“Ce n’est ni un scotch, ni un bourbon, c’est du Jack.” read the French translation at the bottom of the poster. And thank God for that. For a moment there, I didn’t know what I was reading. I thought it might have been a poster for a movie, featuring the actors It’s Not Scotch, It’s Not Bourbon, and It’s Jack. But then I thought it might be a poster for a crime novel, because there was a “dangereux pour la santé” at the bottom.

More and more nowadays, I’m seeing these kinds of posters in Paris – the ones that feature something written in English at the top, something very difficult to understand like (U le Boss) followed by an asterisk, which means there’s a French translation waiting for you at the bottom. (As an aid I’m sure, just in case you’re a bit lost or intrigued.)

Bizarrely, though, I haven’t noticed many people scratching their heads, looking perplexed at these posters. Nor have I seen them bending forward and squinting at the small type that reads at the bottom Vous, le Patron.

Yet in just the same way a voice comes right after the credits for the reality show Le Bachelor and says in sotto voce “Le Gentleman célibataire,” these French posters feel obliged to make sure you understand what it is they’re showing. And they’re right. Imagine spending all that money on an ad campaign or a television series and your audience doesn’t know what U le Boss means!

And by the way. “Le Gentleman célibataire”  technically doesn’t go far enough. Imagine I didn’t know what gentleman means? I might be completely lost and change channels. I’d prefer gentilhomme célibataire  s’il vous plait – next time*(la prochaine fois).

Before I started my research (yes I consider this research), I assumed the asterisk thing was some sort of quota thing, something l’Académie Française institutes in order to keep French the first language. But “U le Boss” isn’t English either. It’s text/phonetic Franglais. No need for an asterisk I think. No need for an asterisk either when you’re using emoji hearts as in I(heart) you, that is unless you’re Mamie Nova yogurt I guess, who needs you to know it means “Je t’adore” not I fuck you.

I think secretly asterisk posters are becoming the rage, simply because anything trying to position itself globally or modern nowadays has to have some English in it. A recent publication called Le Guide Design, edited by the magazine Strategies, listed the leading design “start-ups.”* in France.*(les jeunes pousses)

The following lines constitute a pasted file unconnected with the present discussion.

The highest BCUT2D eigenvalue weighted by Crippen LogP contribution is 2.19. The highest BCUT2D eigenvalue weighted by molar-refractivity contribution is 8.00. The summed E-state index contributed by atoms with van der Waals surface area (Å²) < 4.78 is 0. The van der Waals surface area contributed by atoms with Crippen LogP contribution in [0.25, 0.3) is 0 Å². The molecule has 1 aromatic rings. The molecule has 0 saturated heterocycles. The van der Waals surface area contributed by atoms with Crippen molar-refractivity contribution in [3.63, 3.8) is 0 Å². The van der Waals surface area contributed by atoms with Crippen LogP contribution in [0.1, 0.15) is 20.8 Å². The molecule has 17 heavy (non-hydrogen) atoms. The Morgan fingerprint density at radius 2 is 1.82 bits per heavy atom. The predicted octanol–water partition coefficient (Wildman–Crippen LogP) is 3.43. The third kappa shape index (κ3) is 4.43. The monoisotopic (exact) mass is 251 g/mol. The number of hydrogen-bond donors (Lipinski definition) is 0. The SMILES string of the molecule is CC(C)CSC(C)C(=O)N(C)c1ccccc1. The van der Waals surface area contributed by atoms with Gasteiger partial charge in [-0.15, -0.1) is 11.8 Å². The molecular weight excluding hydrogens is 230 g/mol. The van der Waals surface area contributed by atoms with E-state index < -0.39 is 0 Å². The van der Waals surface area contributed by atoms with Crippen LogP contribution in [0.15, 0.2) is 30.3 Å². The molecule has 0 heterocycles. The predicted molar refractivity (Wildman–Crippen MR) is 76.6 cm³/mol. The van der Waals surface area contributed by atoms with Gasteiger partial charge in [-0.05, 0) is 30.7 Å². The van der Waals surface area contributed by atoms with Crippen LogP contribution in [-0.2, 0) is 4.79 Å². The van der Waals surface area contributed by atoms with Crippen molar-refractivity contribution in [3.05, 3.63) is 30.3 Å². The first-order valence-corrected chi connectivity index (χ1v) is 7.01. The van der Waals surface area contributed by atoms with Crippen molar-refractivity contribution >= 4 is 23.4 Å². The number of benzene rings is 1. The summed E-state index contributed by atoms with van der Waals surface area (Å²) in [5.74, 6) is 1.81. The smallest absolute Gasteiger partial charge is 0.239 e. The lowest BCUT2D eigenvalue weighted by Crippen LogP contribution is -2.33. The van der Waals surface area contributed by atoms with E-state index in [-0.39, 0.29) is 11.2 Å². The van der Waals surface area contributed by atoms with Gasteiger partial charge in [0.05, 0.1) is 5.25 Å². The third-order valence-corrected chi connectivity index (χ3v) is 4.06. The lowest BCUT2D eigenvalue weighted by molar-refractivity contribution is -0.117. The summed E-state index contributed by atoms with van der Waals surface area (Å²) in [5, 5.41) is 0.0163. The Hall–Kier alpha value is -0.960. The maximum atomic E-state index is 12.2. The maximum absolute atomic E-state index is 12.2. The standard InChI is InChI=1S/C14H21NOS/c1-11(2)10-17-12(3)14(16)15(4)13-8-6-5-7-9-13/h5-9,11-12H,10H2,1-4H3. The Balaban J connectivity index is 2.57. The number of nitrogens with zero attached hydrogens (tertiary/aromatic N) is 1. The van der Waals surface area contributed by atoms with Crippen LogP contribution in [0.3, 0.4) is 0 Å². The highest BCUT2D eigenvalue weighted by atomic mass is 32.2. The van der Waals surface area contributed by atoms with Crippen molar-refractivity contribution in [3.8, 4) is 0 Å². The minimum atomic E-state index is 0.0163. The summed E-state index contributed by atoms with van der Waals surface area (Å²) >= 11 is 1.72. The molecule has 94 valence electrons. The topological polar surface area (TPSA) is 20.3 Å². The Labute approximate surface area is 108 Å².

• Be Dandy
  • Coconuts
  • Brand Brothers
  • Bug
  • Creative Room
  • Curious
  • Future Brand

And that’s just to the F’s.

The other day I noticed how a recent film “Nous York” (get the joke?) tried to be cute by putting at the bottom of its poster in English “At the Cinema Nov. 7,” which they thought was awesome considering where the film took place. The only problem was “At the Cinema” isn’t proper English. “In theaters Nov. 7.” would be better.*(mieux)

I honestly think asterisk posters should stay with what asterisks were meant for – that is to site a source or provide a truth – like *can cause cancer or *operating heavy machinery under this medication may result in amputation. If you’re worried about people not understanding your product and are dependent on a small asterisk explanation at the bottom, maybe you need to come up with a clearer idea.

I grew up loving the ads for Grey Poupon, the Dijon mustard sold in the US. The makers could have easily fallen into the trap of saying something in French to better capture the product then shooting subtitles at the bottom to make sure we understood. Instead, they went crazy and shot British nobility speaking from their Rolls Royces as a way to capture French elegance. Strange I know, but the result? “But of course” which became a household expression – and proved a lot more powerful than “Mais oui bien sur” with an asterisk after it.

I think they should do the same with Jack Daniels. Have two French guys speaking French in some elegant setting and  have one of them pronounce the name of the product as they normally would, as in “It’s not Scotch, it’s not Bourbon, it’s Jacques.” *(Jack)

In which case, the asterisk probably isn’t needed.

Asterisk posters – Mediapart